September 20–Today–250 Years Ago

Americanism Redux

September 20, 250 years ago today

For now, their lives are apart. Separate and unjoined. They don’t know it but Down River—in the future—they will collide in the roaring waters. That day awaits, a lamp moving over a black surface. 

A 50-year old man writes a letter. Living in Virginia, he encloses a copy of family documents important to the woman who is waiting anxiously. He knows her as a friend. He believes helping someone less fortunate is a good thing to do. To live the right way is…the path of virtue?

A 42-year old man, born in Newfoundland, thinks to himself about his remarkable year thus far. He will arrive at Parliament where he has been elected to serve in the House of Commons. He will go there with a new rank, Major-General. Such British accolades for someone not born in England. To reap rewards of one’s efforts is…an outcome of virtue?

A 31-year old man looks at his third child, a son, born a day ago. A native of New Haven, Connecticut, he wonders about the future of the baby, of the family, of himself. It’s not been easy. In and out of debt. In and out of clashes with other people, who always seem less deserving than he, at least in his mind. In and out of arguments with his wife, who is listening to rumors of his infidelity and possible sexual disease. Just not been easy. To overcome the barriers put in your way…a trial of virtue?

A 22-year old weary-looking man works on his family farm outside Tarrytown, New York. It’s harvest time here. Fruit, grain, hay. The pumpkins are ready. No frost yet. When it arrives the day of hog butchering won’t be far behind. He’ll go back to the cabin and clean his musket. Maybe go hunting tonight. To work and toil without complaint—or opportunity, either…a fate of virtue?

A 21-year old strikingly handsome and charismatic man finishes his first year as a lieutenant in the British Army, the 7th Regiment of Foot. He hopes his parents are proud. They are wealthy people and expect him to live a life of privileged culture and social status. He’ll try the officer’s life and who knows, if a Newfoundland-born chap can get the rank of a general officer and a seat in Parliament, maybe he can all the more easily. To live one’s position to the fullest…a destiny of virtue?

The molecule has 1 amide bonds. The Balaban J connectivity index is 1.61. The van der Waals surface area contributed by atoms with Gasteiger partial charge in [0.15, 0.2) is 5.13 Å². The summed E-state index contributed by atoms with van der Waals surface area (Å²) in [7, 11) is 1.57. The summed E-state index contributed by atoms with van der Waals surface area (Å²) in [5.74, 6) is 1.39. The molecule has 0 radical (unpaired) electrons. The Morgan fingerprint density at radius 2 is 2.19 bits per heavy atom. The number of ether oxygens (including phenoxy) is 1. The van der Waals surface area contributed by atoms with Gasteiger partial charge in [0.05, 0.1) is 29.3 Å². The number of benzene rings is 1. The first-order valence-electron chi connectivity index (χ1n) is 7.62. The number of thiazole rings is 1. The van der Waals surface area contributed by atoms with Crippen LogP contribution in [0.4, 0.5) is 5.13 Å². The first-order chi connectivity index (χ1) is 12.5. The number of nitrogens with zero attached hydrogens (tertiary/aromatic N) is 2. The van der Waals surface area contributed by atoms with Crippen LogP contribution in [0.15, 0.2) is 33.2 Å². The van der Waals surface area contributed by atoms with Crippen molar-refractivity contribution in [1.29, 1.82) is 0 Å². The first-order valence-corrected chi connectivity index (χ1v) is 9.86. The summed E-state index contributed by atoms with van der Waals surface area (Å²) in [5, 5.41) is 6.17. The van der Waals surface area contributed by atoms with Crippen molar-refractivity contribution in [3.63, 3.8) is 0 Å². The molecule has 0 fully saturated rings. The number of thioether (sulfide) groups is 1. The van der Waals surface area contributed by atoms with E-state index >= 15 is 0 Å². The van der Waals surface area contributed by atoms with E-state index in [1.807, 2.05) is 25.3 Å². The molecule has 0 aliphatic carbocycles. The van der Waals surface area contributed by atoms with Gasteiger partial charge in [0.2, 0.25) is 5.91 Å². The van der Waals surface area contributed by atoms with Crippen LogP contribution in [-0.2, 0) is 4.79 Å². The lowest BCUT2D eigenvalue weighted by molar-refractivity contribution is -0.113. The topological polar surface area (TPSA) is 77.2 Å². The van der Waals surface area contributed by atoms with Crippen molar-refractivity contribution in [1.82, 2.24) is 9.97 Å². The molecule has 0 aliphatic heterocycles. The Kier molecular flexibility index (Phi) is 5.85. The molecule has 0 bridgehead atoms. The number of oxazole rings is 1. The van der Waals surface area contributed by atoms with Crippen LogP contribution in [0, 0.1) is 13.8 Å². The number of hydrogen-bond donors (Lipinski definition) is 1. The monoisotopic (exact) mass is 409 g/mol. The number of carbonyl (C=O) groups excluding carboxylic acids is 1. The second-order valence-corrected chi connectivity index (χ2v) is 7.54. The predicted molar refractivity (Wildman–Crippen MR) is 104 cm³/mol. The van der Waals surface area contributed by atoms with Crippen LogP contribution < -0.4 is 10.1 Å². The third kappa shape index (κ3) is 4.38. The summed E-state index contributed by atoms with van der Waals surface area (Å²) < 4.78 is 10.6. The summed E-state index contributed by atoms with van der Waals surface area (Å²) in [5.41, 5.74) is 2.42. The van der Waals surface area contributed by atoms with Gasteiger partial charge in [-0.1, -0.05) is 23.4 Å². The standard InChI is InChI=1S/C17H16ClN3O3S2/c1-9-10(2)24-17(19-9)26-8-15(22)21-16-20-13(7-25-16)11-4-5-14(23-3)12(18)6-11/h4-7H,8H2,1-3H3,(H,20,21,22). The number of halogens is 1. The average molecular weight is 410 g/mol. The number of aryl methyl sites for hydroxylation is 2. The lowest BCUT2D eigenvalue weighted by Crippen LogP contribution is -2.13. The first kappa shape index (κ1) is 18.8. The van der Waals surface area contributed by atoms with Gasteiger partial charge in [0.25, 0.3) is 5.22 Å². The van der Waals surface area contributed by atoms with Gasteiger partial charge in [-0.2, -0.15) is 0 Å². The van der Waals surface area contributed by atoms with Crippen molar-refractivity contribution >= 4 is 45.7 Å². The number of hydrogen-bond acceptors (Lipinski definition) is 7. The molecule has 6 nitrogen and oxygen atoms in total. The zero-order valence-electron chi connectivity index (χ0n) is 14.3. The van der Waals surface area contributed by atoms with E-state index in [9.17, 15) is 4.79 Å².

A 12-year old girl lives in an affluent family in a fancy house in Philadelphia, Pennsylvania. Her father is a judge, lawyer, politician, a knower-of-anyone-worth-knowing. She is uniquely beautiful for her pre-teen age, with a hint of too-early-sexuality and flirtatiousness. She notices that boys notice her but that’s not what interests her—she notices that men notice her and that’s what intrigues her. To change out reality for fantasy…a diversion from virtue?


We’ll move on from these six people. Leave them there, where they are, unknown to each other on this day. We’ll travel the River up ahead. To the future, where it’s eight years forward, on this very same day.

Our Letter-Writer is George Washington, military commander of American forces in the Revolutionary War, and he’s near West Point, New York, about to learn of a tragedy and potential vulnerability to kidnapping, treason, and the collapse of the American Cause.

Our Newfoundland-Born British general and Parliament members is Henry Clinton and he’s made a secret offer to an enemy, seize the war’s momentum, and who knows, perhaps nab the rebel commander Washington as part of the stolen fort.

Our Father of Third Child is Benedict Arnold and he’s accepted, treasonously, Clinton’s secret offer of money, title, and military authority in exchange for giving the British access to the most important American military post in the Revolutionary War being waged, West Point. Arnold is on the move, crossing the river at night to avoid detection and capture by his own comrades.